One of the first films that i think of with relation to split screen is ‘Timecode’ (2000) directed by Mike Figgis and starring Salma Hayek. The film consists of four screens that each depict a certain character within its narrative. The basis for which it is set like this is presented within the trailer with the questioning behind the film being:
‘Would you like to hear what people say when you leave the room? Would you like to watch your friends as they stab you in the back? Would you like to know where your lover goes after they leave your side?’
The tag line really sums up the style in which the film is filmed and presented as:
‘Four cameras. One take. No edits. Real time.’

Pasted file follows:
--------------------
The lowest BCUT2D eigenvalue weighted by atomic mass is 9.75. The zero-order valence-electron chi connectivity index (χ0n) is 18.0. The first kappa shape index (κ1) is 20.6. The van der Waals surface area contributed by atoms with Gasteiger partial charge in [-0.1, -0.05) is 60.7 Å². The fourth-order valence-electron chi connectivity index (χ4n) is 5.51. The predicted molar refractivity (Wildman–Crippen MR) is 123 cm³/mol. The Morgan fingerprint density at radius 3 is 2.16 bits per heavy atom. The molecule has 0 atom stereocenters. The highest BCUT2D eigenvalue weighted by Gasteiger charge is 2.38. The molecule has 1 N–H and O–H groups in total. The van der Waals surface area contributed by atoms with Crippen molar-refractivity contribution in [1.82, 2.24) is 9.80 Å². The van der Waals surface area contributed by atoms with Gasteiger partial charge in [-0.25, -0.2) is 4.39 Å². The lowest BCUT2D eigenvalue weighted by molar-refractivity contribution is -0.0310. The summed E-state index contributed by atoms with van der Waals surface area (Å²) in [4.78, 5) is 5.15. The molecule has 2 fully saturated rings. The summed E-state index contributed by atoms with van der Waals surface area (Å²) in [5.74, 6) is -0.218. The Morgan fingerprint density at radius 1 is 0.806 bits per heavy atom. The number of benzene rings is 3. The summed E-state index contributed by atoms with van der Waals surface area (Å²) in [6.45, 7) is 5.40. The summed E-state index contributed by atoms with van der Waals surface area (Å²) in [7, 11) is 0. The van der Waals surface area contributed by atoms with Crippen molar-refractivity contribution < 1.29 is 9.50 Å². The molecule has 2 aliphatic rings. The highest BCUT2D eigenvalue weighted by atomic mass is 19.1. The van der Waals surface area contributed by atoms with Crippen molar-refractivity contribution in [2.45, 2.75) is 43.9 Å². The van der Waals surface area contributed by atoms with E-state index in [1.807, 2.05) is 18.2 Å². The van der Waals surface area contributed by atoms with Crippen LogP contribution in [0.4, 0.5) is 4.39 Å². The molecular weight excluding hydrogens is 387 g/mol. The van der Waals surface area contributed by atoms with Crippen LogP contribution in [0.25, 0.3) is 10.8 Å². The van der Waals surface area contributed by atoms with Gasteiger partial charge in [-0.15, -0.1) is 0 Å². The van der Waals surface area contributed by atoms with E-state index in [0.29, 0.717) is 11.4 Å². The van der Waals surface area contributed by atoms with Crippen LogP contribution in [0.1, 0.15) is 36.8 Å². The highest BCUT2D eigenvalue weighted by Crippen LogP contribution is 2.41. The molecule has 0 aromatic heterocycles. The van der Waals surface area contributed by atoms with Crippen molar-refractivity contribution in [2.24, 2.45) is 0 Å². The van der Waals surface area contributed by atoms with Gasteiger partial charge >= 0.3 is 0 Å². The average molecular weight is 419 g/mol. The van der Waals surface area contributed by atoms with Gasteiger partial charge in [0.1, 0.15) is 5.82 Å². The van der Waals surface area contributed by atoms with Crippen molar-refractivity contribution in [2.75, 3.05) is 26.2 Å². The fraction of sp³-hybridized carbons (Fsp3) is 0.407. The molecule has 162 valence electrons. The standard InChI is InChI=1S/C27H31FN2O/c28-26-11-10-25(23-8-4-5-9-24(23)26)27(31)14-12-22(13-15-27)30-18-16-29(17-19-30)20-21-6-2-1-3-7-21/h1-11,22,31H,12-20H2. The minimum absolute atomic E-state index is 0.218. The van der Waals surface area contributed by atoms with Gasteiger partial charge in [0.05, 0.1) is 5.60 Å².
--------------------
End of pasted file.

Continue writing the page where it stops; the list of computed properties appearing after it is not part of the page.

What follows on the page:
This next example isn’t a whole film which split screen is an element of like the previous example but it uses this technique in an interesting way. The scene is from ‘(500) Days Of Summer’ (2009) directed by Marc Webb.
It poses the ‘expectations’ that the main character has of re-kindling his love for a girl who broke his heart against the ‘reality’ of what is actaully happening within the setting which defies his expectations which we are watching at the same time.
Another of my favourite films that also uses split screen technique is ‘Requiem For A Dream’ (2000) directed by Darren Aronofsky.
This is used to show the action that is the mother on one side of the door and the son in the living room trying to take his mom’s television set away. Seeing both charcters in their seperate areas really does give effect with regards to emotion and no cutting in between of this which i would feel would lessen the effect.
Perhaps or without a doubt the most prolific director to incorporate unique and stylised scenes within his films is Quentin Tarantino. In particular the one scene which uses split screen is in ‘Kill Bill’ (2003)